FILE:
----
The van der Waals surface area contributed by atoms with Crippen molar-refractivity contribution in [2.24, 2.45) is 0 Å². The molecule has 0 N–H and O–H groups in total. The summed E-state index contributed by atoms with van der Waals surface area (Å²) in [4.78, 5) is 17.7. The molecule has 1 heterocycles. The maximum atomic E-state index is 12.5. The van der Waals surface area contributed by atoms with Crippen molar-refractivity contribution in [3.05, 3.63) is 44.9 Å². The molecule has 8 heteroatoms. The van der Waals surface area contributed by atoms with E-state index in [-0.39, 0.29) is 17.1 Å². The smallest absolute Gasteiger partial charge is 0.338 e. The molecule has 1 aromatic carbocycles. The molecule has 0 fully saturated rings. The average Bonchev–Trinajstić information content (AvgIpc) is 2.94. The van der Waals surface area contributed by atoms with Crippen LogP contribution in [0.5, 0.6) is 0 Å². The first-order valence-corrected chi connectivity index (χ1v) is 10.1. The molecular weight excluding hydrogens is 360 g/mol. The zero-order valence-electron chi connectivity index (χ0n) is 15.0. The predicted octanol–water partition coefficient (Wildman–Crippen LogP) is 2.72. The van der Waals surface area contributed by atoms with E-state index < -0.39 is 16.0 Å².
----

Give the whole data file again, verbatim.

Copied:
The van der Waals surface area contributed by atoms with Crippen molar-refractivity contribution in [2.24, 2.45) is 0 Å². The molecule has 0 N–H and O–H groups in total. The summed E-state index contributed by atoms with van der Waals surface area (Å²) in [4.78, 5) is 17.7. The molecule has 1 heterocycles. The maximum atomic E-state index is 12.5. The van der Waals surface area contributed by atoms with Crippen molar-refractivity contribution in [3.05, 3.63) is 44.9 Å². The molecule has 8 heteroatoms. The van der Waals surface area contributed by atoms with E-state index in [-0.39, 0.29) is 17.1 Å². The smallest absolute Gasteiger partial charge is 0.338 e. The molecule has 1 aromatic carbocycles. The molecule has 0 fully saturated rings. The average Bonchev–Trinajstić information content (AvgIpc) is 2.94. The van der Waals surface area contributed by atoms with Crippen LogP contribution in [0.5, 0.6) is 0 Å². The first-order valence-corrected chi connectivity index (χ1v) is 10.1. The molecular weight excluding hydrogens is 360 g/mol. The zero-order valence-electron chi connectivity index (χ0n) is 15.0. The predicted octanol–water partition coefficient (Wildman–Crippen LogP) is 2.72. The van der Waals surface area contributed by atoms with E-state index < -0.39 is 16.0 Å².